Data from: Climate shapes the geographic distribution and introgressive spread of colour ornamentation in common wall lizards
Ruiz Minano, Maravillas et al. (2021), Data from: Climate shapes the geographic distribution and introgressive spread of colour ornamentation in common wall lizards, Dryad, Dataset, https://doi.org/10.5061/dryad.s1rn8pk7c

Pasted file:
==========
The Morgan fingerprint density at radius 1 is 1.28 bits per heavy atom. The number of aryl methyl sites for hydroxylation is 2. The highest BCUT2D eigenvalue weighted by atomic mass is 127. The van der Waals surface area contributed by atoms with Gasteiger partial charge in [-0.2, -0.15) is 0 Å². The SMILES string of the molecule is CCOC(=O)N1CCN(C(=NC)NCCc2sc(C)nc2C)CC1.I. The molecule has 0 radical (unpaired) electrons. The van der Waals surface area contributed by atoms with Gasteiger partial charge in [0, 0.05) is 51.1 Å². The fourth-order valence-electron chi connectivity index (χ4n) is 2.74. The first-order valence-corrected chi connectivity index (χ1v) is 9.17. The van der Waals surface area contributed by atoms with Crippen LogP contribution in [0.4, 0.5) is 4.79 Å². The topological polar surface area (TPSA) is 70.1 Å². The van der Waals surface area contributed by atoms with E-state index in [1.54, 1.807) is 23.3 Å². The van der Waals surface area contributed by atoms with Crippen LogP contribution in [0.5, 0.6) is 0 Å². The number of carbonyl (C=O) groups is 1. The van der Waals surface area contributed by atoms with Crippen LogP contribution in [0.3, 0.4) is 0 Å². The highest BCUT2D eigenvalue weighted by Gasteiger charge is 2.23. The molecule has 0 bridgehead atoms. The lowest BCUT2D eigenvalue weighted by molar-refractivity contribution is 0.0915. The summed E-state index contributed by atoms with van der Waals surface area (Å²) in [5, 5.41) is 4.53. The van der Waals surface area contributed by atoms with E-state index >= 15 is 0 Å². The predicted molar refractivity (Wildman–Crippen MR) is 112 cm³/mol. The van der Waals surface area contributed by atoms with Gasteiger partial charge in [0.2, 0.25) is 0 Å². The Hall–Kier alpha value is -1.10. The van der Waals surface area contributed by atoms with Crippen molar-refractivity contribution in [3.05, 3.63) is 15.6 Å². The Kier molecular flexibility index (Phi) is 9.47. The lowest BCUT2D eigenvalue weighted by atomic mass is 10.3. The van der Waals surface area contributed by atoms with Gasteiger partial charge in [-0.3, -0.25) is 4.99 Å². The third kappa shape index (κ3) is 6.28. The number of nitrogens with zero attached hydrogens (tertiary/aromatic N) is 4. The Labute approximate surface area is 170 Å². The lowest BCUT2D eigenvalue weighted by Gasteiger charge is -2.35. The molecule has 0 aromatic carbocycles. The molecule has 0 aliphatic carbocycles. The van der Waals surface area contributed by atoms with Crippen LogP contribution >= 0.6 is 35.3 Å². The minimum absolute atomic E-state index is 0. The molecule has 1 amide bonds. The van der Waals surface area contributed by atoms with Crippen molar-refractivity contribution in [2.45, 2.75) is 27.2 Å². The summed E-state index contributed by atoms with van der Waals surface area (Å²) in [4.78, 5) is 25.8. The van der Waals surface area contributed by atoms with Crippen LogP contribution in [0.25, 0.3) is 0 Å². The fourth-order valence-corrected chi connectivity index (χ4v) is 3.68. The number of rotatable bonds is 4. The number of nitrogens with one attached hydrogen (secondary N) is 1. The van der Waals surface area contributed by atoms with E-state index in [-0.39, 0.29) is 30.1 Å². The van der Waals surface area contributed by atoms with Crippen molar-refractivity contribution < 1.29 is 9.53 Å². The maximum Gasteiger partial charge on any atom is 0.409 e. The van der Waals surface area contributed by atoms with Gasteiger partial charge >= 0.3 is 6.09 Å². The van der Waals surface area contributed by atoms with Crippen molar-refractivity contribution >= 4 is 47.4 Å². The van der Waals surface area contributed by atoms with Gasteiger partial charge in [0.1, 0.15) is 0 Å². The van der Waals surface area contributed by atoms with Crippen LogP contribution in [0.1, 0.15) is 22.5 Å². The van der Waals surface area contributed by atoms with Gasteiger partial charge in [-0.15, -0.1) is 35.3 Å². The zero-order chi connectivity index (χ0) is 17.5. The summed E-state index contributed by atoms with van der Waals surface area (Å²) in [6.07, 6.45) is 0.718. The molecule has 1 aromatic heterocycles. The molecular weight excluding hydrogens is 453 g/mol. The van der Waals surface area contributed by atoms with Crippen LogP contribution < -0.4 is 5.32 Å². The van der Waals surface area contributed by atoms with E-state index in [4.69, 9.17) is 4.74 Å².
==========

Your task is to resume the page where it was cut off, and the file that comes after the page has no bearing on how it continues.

Climate can exert an effect on the strength of sexual selection, but empirical evidence is limited. Here, we tested if climate predicts the geographic distribution and introgressive spread of sexually selected male colour ornamentation across 114 populations of the common wall lizard, Podarcis muralis. Colouration was highly structured across the landscape, and did not reflect genetic differentiation. Instead, colour ornamentation was consistently exaggerated in hot and dry environments, suggesting that climate-driven selection maintains geographic variation in spite of gene flow. Introgression of colour ornamentation into a distantly related lineage appears to be ongoing and was particularly pronounced in warm climates with wet winters and dry summers. Combined, these results suggest that sexual ornamentation is consistently favoured in climates that allow a prolonged reproductive season and high and reliable opportunities for lizard activity. This pattern corroborates theoretical predictions that such climatic conditions reduce the temporal clustering of receptive females and increase male-male competition, resulting in strong sexual selection. In summary, we provide compelling evidence for the importance of climate for the evolution of colour ornamentation, and demonstrate that geographic variation in the strength of sexual selection influences introgression of this phenotype.